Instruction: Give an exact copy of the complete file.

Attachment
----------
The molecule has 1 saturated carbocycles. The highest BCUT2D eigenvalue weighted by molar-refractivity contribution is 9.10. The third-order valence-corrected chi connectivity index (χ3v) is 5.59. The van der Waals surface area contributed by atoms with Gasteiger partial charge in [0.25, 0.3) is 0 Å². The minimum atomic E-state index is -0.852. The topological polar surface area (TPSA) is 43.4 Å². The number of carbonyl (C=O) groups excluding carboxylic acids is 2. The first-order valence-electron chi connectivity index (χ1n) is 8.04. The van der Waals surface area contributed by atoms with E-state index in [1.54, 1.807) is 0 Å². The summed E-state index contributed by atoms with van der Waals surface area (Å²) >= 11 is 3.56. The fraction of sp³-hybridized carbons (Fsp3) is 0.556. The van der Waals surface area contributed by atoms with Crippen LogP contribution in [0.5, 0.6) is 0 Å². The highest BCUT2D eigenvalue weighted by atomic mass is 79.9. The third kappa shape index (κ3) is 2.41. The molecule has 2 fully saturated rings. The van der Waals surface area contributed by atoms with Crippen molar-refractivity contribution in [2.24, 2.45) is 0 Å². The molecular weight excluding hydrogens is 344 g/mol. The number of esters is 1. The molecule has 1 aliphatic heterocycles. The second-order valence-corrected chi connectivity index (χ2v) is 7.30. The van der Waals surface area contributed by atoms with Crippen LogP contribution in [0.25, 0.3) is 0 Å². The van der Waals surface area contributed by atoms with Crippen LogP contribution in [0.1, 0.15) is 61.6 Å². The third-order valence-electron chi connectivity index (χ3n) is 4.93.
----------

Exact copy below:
The molecule has 1 saturated carbocycles. The highest BCUT2D eigenvalue weighted by molar-refractivity contribution is 9.10. The third-order valence-corrected chi connectivity index (χ3v) is 5.59. The van der Waals surface area contributed by atoms with Gasteiger partial charge in [0.25, 0.3) is 0 Å². The minimum atomic E-state index is -0.852. The topological polar surface area (TPSA) is 43.4 Å². The number of carbonyl (C=O) groups excluding carboxylic acids is 2. The first-order valence-electron chi connectivity index (χ1n) is 8.04. The van der Waals surface area contributed by atoms with E-state index in [1.54, 1.807) is 0 Å². The summed E-state index contributed by atoms with van der Waals surface area (Å²) >= 11 is 3.56. The fraction of sp³-hybridized carbons (Fsp3) is 0.556. The van der Waals surface area contributed by atoms with Crippen LogP contribution in [0.5, 0.6) is 0 Å². The highest BCUT2D eigenvalue weighted by atomic mass is 79.9. The third kappa shape index (κ3) is 2.41. The molecule has 2 fully saturated rings. The van der Waals surface area contributed by atoms with Crippen molar-refractivity contribution in [2.24, 2.45) is 0 Å². The molecular weight excluding hydrogens is 344 g/mol. The number of esters is 1. The molecule has 1 aliphatic heterocycles. The second-order valence-corrected chi connectivity index (χ2v) is 7.30. The van der Waals surface area contributed by atoms with Crippen LogP contribution in [0.25, 0.3) is 0 Å². The van der Waals surface area contributed by atoms with Crippen LogP contribution in [0.1, 0.15) is 61.6 Å². The third-order valence-electron chi connectivity index (χ3n) is 4.93.